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It’s been 41 years since Paul Ehrlich predicted imminent mass starvation, in his 1968 jeremiad, The Population Bomb. In the years that followed, a green revolution drove crop production rapidly upward, while population growth slowed dramatically; Ehrlich’s bomb, rather conspicuously, failed to go off.
Nonetheless, we’re still multiplying—global population is on track to reach 9.1 billion by 2050, up from 6.8 billion today. And the green revolution seems to have run its course: rice yields, for instance, are growing at only 1 percent a year, down from 2.3 percent in the 1960s, 1970s, and 1980s. For the past several years, grain production has not kept up with demand; if we are to put enough food on the table in the coming decades, something big will need to change.
Much of the world’s arable land is being farmed already, so the lion’s share of the increase will need to come through higher yields. In many places, yields can increase—if prices rise high enough to make investment in more-intensive agriculture worthwhile. Still, much of the developed world is approaching the ceiling of what is cheaply possible. Sub-Saharan Africa, despite its long history of food insecurity, is one place where yields could increase dramatically; agricultural basics such as good seed and fertilizer would go far in a region that the green revolution bypassed. “We could increase yields in sub-Saharan Africa threefold tomorrow with off-the-shelf technology,” says Kenneth Cassman, a well-regarded agronomist who researches potential yields. The problem is the continent’s long history of corruption, poor infrastructure, and lack of market access.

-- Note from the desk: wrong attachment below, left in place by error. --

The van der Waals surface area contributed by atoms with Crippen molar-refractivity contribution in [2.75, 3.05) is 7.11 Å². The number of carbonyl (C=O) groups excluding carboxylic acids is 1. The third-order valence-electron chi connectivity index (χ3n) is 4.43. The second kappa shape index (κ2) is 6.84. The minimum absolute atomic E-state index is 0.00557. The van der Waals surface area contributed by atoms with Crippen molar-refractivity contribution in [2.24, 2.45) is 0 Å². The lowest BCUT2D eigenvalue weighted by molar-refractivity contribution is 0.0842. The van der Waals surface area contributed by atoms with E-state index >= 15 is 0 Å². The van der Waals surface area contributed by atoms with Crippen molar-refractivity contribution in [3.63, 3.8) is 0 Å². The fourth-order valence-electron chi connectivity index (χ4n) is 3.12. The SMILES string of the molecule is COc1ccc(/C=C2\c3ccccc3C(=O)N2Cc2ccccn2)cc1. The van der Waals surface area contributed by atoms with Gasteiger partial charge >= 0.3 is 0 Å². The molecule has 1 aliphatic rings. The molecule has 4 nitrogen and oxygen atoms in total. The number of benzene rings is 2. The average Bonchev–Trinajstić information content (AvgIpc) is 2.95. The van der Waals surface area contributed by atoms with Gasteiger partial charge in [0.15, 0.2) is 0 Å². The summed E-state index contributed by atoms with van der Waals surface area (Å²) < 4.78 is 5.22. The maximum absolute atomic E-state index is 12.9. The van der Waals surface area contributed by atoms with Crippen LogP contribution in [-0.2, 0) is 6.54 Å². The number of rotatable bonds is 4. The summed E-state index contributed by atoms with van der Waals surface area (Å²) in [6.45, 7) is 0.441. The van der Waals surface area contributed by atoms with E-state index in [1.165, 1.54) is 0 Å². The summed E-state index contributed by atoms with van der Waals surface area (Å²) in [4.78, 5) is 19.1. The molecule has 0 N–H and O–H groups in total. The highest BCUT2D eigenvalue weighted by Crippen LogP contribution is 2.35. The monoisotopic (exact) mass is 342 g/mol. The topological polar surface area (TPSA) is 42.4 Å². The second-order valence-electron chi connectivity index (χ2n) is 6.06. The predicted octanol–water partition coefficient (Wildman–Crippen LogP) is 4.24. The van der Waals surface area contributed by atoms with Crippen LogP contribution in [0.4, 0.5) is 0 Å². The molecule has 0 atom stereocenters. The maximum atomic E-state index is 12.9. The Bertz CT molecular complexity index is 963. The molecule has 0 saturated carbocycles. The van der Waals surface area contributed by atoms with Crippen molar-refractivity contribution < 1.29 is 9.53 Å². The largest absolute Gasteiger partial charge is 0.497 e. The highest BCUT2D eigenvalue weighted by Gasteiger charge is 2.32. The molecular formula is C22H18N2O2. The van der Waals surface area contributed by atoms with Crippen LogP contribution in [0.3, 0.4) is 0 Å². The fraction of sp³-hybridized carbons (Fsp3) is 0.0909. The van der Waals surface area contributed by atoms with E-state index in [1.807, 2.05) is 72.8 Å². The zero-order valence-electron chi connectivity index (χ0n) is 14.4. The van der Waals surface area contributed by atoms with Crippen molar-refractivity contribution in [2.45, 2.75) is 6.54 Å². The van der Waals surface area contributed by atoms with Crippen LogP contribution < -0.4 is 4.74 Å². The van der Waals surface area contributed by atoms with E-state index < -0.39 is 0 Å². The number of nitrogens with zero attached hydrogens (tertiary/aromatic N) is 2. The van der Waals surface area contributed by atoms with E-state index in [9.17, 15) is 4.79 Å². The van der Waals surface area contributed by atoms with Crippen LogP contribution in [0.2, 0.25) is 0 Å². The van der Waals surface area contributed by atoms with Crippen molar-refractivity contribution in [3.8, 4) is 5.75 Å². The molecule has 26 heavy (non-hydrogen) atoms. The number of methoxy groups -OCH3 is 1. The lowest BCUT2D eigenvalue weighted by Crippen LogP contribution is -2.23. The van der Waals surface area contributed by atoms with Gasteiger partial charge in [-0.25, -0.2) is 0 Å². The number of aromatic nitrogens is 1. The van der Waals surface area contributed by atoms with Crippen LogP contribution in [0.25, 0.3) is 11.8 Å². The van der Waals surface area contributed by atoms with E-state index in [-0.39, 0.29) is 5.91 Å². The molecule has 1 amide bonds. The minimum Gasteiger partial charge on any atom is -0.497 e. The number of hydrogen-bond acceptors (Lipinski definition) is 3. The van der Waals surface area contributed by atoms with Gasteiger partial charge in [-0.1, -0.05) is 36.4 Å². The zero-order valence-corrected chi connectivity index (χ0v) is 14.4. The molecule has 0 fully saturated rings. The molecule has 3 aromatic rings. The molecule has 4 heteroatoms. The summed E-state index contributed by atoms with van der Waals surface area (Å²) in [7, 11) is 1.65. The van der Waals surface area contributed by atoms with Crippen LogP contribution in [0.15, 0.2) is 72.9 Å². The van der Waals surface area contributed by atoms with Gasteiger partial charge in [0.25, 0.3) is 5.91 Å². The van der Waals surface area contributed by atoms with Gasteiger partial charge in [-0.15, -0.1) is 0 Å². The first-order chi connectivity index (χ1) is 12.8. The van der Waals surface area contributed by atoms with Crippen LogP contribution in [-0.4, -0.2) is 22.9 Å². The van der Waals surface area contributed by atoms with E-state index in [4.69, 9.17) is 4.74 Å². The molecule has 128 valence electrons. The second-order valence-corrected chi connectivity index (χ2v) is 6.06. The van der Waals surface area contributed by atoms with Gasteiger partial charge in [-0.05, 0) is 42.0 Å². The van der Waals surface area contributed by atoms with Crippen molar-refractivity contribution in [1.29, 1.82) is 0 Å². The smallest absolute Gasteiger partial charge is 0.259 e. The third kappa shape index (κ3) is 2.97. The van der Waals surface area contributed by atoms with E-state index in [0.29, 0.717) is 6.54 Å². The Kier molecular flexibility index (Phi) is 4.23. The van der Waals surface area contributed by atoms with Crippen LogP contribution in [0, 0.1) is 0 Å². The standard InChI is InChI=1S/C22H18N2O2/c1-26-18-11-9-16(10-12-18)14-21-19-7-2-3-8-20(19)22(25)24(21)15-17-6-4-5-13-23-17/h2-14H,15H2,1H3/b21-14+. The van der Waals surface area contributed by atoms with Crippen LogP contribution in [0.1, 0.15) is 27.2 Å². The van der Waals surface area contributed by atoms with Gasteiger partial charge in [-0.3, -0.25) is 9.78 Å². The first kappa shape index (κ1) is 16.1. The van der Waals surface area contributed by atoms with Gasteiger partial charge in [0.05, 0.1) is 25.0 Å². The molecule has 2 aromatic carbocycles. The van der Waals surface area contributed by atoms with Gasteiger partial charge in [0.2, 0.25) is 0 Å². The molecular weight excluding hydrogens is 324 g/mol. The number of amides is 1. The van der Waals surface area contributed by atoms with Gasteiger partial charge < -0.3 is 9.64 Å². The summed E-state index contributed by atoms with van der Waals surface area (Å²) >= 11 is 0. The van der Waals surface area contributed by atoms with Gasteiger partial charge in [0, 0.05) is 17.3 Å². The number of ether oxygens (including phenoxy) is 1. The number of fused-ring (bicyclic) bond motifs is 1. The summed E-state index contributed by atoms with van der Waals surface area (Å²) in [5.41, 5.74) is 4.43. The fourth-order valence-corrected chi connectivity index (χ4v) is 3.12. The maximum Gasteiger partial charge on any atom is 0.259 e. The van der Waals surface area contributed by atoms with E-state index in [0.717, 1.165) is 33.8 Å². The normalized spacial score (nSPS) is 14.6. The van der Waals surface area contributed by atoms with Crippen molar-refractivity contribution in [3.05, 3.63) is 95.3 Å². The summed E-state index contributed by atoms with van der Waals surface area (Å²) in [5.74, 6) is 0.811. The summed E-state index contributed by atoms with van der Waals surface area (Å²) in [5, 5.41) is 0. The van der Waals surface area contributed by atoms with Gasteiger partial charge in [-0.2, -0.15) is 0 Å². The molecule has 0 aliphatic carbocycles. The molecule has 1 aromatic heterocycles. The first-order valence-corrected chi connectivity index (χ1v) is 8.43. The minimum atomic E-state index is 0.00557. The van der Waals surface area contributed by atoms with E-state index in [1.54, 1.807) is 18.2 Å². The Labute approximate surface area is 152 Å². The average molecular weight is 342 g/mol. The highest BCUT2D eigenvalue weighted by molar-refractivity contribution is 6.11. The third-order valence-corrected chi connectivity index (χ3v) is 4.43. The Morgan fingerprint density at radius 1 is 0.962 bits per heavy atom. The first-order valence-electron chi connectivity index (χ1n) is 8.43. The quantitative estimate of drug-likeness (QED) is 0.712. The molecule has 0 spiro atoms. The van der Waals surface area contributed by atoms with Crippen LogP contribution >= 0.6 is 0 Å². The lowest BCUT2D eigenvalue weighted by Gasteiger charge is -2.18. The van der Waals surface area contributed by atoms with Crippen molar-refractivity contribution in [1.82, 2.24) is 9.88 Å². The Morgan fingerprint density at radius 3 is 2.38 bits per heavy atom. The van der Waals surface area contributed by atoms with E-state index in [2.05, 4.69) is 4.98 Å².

Agricultural investment in Africa—and in a few other high-potential places such as Ukraine and Russia—may be the world’s best bet for keeping food plentiful and cheap. This investment could bring other benefits too; the World Bank estimates that agricultural development is twice as effective at reducing poverty as other sources of growth. In Asia, as cereal yields rose, poverty rates plummeted. Investment in Africa’s agriculture—by donors, farmers, and African governments—may allow the continent to feed the world and save itself.
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